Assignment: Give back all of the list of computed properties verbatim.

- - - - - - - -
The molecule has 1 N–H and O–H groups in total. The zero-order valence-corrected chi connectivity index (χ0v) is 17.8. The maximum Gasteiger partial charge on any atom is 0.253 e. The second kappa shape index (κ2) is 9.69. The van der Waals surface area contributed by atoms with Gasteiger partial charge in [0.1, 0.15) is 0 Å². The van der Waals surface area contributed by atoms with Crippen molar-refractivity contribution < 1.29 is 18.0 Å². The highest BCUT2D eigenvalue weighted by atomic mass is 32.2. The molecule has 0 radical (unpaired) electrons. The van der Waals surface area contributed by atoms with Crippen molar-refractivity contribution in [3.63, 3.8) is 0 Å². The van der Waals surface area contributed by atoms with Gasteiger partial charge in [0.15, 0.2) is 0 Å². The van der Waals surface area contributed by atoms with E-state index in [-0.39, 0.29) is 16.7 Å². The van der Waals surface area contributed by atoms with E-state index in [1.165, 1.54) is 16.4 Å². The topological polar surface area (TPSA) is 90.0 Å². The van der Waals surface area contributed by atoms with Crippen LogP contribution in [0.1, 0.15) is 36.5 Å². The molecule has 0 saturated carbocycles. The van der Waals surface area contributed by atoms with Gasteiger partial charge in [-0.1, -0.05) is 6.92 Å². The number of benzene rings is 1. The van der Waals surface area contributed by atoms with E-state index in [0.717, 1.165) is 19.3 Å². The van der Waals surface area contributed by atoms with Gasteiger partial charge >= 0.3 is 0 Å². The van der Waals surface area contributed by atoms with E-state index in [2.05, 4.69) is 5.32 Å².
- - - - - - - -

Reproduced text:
The molecule has 1 N–H and O–H groups in total. The zero-order valence-corrected chi connectivity index (χ0v) is 17.8. The maximum Gasteiger partial charge on any atom is 0.253 e. The second kappa shape index (κ2) is 9.69. The van der Waals surface area contributed by atoms with Gasteiger partial charge in [0.1, 0.15) is 0 Å². The van der Waals surface area contributed by atoms with Crippen molar-refractivity contribution < 1.29 is 18.0 Å². The highest BCUT2D eigenvalue weighted by atomic mass is 32.2. The molecule has 0 radical (unpaired) electrons. The van der Waals surface area contributed by atoms with Crippen molar-refractivity contribution in [3.63, 3.8) is 0 Å². The van der Waals surface area contributed by atoms with Gasteiger partial charge in [0.15, 0.2) is 0 Å². The van der Waals surface area contributed by atoms with E-state index in [-0.39, 0.29) is 16.7 Å². The van der Waals surface area contributed by atoms with E-state index in [1.165, 1.54) is 16.4 Å². The topological polar surface area (TPSA) is 90.0 Å². The van der Waals surface area contributed by atoms with Crippen LogP contribution in [0.1, 0.15) is 36.5 Å². The molecule has 0 saturated carbocycles. The van der Waals surface area contributed by atoms with Gasteiger partial charge in [-0.1, -0.05) is 6.92 Å². The number of benzene rings is 1. The van der Waals surface area contributed by atoms with E-state index in [0.717, 1.165) is 19.3 Å². The van der Waals surface area contributed by atoms with Gasteiger partial charge >= 0.3 is 0 Å². The van der Waals surface area contributed by atoms with E-state index in [2.05, 4.69) is 5.32 Å².